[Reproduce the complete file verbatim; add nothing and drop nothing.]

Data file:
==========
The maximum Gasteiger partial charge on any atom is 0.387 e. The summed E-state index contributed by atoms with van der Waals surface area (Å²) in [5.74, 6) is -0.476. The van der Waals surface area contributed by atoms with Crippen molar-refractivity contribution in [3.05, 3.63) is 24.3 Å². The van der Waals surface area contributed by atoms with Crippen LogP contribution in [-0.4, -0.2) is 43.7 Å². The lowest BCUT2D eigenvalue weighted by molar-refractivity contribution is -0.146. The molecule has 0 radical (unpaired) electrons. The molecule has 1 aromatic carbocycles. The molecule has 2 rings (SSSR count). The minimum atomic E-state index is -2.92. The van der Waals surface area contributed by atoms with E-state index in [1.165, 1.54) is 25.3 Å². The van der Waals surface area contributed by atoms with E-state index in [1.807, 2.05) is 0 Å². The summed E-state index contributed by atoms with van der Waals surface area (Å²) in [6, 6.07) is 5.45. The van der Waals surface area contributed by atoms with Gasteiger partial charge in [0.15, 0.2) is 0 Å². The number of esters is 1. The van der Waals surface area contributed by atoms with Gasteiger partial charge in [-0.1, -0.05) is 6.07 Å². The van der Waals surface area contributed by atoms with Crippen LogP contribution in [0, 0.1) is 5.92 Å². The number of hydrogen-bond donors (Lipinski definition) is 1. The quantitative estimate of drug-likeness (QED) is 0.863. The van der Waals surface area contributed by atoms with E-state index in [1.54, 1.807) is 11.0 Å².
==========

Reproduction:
The maximum Gasteiger partial charge on any atom is 0.387 e. The summed E-state index contributed by atoms with van der Waals surface area (Å²) in [5.74, 6) is -0.476. The van der Waals surface area contributed by atoms with Crippen molar-refractivity contribution in [3.05, 3.63) is 24.3 Å². The van der Waals surface area contributed by atoms with Crippen LogP contribution in [-0.4, -0.2) is 43.7 Å². The lowest BCUT2D eigenvalue weighted by molar-refractivity contribution is -0.146. The molecule has 0 radical (unpaired) electrons. The molecule has 1 aromatic carbocycles. The molecule has 2 rings (SSSR count). The minimum atomic E-state index is -2.92. The van der Waals surface area contributed by atoms with E-state index in [1.165, 1.54) is 25.3 Å². The van der Waals surface area contributed by atoms with E-state index in [1.807, 2.05) is 0 Å². The summed E-state index contributed by atoms with van der Waals surface area (Å²) in [6, 6.07) is 5.45. The van der Waals surface area contributed by atoms with Gasteiger partial charge in [0.15, 0.2) is 0 Å². The number of esters is 1. The van der Waals surface area contributed by atoms with Gasteiger partial charge in [-0.1, -0.05) is 6.07 Å². The van der Waals surface area contributed by atoms with Crippen LogP contribution in [0, 0.1) is 5.92 Å². The number of hydrogen-bond donors (Lipinski definition) is 1. The quantitative estimate of drug-likeness (QED) is 0.863. The van der Waals surface area contributed by atoms with E-state index in [1.54, 1.807) is 11.0 Å².